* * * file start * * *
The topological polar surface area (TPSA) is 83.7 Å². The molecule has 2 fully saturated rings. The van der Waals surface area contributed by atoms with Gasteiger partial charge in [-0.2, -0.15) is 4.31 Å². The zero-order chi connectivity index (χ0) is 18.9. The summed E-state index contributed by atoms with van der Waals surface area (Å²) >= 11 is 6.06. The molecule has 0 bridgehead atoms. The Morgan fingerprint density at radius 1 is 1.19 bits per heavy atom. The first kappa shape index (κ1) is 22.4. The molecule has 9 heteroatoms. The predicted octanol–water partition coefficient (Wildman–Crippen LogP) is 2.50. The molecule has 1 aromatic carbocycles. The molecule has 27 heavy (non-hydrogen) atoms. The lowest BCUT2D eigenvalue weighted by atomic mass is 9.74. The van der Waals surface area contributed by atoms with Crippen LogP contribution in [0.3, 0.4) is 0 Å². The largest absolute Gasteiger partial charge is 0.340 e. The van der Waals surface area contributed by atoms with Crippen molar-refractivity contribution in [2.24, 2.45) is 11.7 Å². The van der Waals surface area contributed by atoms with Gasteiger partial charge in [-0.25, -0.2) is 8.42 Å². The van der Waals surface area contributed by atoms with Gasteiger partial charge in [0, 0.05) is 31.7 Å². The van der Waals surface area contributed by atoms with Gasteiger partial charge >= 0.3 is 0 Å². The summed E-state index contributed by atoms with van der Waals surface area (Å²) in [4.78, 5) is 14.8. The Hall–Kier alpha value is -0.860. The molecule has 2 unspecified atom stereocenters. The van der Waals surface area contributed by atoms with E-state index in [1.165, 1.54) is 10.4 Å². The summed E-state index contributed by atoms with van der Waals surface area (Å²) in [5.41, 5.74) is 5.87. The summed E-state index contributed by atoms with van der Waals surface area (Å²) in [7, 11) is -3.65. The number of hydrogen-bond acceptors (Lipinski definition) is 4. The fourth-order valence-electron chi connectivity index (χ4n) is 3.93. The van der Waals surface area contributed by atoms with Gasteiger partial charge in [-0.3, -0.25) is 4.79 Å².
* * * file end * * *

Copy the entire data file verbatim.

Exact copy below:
The topological polar surface area (TPSA) is 83.7 Å². The molecule has 2 fully saturated rings. The van der Waals surface area contributed by atoms with Gasteiger partial charge in [-0.2, -0.15) is 4.31 Å². The zero-order chi connectivity index (χ0) is 18.9. The summed E-state index contributed by atoms with van der Waals surface area (Å²) >= 11 is 6.06. The molecule has 0 bridgehead atoms. The Morgan fingerprint density at radius 1 is 1.19 bits per heavy atom. The first kappa shape index (κ1) is 22.4. The molecule has 9 heteroatoms. The predicted octanol–water partition coefficient (Wildman–Crippen LogP) is 2.50. The molecule has 1 aromatic carbocycles. The molecule has 27 heavy (non-hydrogen) atoms. The lowest BCUT2D eigenvalue weighted by atomic mass is 9.74. The van der Waals surface area contributed by atoms with Crippen LogP contribution in [0.3, 0.4) is 0 Å². The largest absolute Gasteiger partial charge is 0.340 e. The van der Waals surface area contributed by atoms with Crippen molar-refractivity contribution in [2.24, 2.45) is 11.7 Å². The van der Waals surface area contributed by atoms with Gasteiger partial charge in [-0.25, -0.2) is 8.42 Å². The van der Waals surface area contributed by atoms with Gasteiger partial charge in [0, 0.05) is 31.7 Å². The van der Waals surface area contributed by atoms with Gasteiger partial charge >= 0.3 is 0 Å². The summed E-state index contributed by atoms with van der Waals surface area (Å²) in [4.78, 5) is 14.8. The Hall–Kier alpha value is -0.860. The molecule has 2 unspecified atom stereocenters. The van der Waals surface area contributed by atoms with E-state index in [1.165, 1.54) is 10.4 Å². The summed E-state index contributed by atoms with van der Waals surface area (Å²) in [5.41, 5.74) is 5.87. The summed E-state index contributed by atoms with van der Waals surface area (Å²) in [7, 11) is -3.65. The number of hydrogen-bond acceptors (Lipinski definition) is 4. The fourth-order valence-electron chi connectivity index (χ4n) is 3.93. The van der Waals surface area contributed by atoms with Gasteiger partial charge in [-0.3, -0.25) is 4.79 Å².